Carnegie's Maid

Carnegie’s Maid by Marie Benedict

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You really can’t judge a book by its cover.

From the outside, “Carnegie’s Maid” by Marie Benedict seemed like a simple historical fiction romance between one of America’s most famous business tycoons and his servant. I expected an American Cinderella story set in the 19th century drama, an unrealistic ending and heaps of melodrama to keep me easily occupied during the pandemic, but instead the slim volume packed a thoughtful punch.

Set during the Civil War, “Carnegie’s Maid” stars lower-class, but educated, Irish immigrant Clara Kelley on her journey to America. After a case of mistaken identity, she ends up in the employ of the nouveau riche Carnegie family as a maid servant to the mother of soon to be famous Andrew Carnegie. Clara has no formal training in serving high class ladies during the period, but she learns quickly and soon becomes a silent observer in the room for important business conversations while the family was first building its steel empire in Pittsburgh.

As Clara continues to serve in the house, she eventually becomes close friends with the young Andrew Carnegie and learns the ins and outs of the business world he and his family are trying to break into. The interplay between the servants and the Carnegie family and their guests will appeal to fans of the famous television series “Downtown Abbey,” both because of the historical details and the interesting cast of characters that occupy all social stations.

I won’t spoil the details of the story because this is revealed in the first chapter, but the idea is that the sequence of events in this book are what inspired Carnegie to eventually become a prominent philanthropist by placing libraries open to anyone throughout the country. We even have one of the historic buildings here in Boise, located on Washington Street.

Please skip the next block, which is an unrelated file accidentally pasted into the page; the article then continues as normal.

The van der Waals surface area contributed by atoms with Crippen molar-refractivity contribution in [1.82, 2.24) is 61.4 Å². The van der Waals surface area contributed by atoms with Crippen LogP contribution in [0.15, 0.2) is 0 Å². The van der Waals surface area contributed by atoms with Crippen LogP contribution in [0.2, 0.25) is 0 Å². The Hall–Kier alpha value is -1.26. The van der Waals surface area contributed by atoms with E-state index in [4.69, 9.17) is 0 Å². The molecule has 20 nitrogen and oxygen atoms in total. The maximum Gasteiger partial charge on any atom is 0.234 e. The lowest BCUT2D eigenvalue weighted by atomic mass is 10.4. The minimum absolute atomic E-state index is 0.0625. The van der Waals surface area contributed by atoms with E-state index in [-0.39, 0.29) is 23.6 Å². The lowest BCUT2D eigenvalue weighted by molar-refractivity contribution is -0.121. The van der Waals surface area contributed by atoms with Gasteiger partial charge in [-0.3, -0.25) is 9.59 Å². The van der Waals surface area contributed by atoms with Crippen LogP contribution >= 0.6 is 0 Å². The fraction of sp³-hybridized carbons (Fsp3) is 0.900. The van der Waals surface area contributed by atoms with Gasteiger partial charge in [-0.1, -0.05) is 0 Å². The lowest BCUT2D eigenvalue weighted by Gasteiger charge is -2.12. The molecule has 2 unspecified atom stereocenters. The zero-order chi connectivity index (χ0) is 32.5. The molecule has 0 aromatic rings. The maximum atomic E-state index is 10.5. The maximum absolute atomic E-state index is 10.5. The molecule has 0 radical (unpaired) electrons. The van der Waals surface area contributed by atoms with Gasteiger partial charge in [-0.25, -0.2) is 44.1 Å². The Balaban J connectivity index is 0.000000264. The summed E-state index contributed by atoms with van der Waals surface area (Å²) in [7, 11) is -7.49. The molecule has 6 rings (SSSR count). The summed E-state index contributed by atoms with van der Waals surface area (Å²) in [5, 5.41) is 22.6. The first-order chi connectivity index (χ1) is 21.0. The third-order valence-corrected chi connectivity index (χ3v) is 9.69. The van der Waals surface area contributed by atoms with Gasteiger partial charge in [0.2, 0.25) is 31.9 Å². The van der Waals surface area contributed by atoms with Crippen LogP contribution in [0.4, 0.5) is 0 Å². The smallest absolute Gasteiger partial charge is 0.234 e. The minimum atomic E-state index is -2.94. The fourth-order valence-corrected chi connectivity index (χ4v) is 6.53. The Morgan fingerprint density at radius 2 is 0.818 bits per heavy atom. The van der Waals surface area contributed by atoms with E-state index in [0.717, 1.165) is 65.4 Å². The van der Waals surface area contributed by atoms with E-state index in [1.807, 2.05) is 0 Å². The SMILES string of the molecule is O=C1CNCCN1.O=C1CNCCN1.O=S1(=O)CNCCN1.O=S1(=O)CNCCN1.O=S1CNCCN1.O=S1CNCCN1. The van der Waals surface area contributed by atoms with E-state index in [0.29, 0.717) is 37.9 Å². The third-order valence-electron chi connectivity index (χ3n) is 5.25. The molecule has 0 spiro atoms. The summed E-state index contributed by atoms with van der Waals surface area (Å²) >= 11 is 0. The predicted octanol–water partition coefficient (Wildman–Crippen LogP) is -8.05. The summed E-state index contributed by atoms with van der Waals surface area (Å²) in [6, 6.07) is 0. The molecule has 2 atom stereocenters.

Benedict has written four novels, all of which focus on the stories of lost women of history. This includes “The Other Einstein,” about famous inventor Albert Einstein’s wife, and “The Only Woman in the Room,” which tells the fictionalized story of Austrian-American actress Hedy Lamarr. “Carnegie’s Maid” follows this same pattern. The difference in this book is that Clara Kelley is not a real woman and the events of this story are all part of Benedict’s imagination of what possibly could have happened to steer Carnegie in a new direction.

Historical fiction is a wildly popular genre, but I am often struck by how sometimes these stories gloss over some of the dark parts of their setting or leave those ethical questions off to the side while the main story plays out. To my surprise, “Carnegie’s Maid” is not like that at all. This book directly addresses America’s long history of mistreating newly arrived immigrants, like the Irish during the mid-1800s, and the myth that persists today of anyone being able to work their way out of poverty and into the upper echelon of society.

Money is not the only issue addressed in this story. Clara is forced to hide her devout Catholic faith for fear of discrimination, and even though she has a strong aptitude for business, there is very little she can do to improve her station as an unmarried woman without a man to do things on her behalf. One of the other characters in the story is an escaped slave who works in the Carnegie’s kitchen who mourns for his family lost on his run from the south while the Carnegie’s raise toasts to the Union Army in the next room.

As Clara quickly learns that as she is trying to fake it ‘til she makes it as a high class servant, the Carnegies are also very new to the demands of high rolling Americans during the period. The interplay between two immigrants trying to put up a front makes for great dramatic irony, and it points out one of the fundamental flaws of the American story that we welcome all immigrants equally. Although the Carnegies were dirt poor Scottish immigrants themselves, Mrs. Carnegie still looks down on Clara due to her lack of money.

“Carnegie’s Maid” is a relatively short, fast-paced story you can easily blow through in a few days, but it asks a lot of essential questions about the foundation of America and how we treat those who come here looking for new opportunities. Where would we be if we accepted all of the contributions new immigrants are able to make?

Margaret Carmel is the Boise City Hall reporter for Idaho Press. She also is an avid reader and book lover. You can send her your reading suggestions: mcarmel@idahopress.com.

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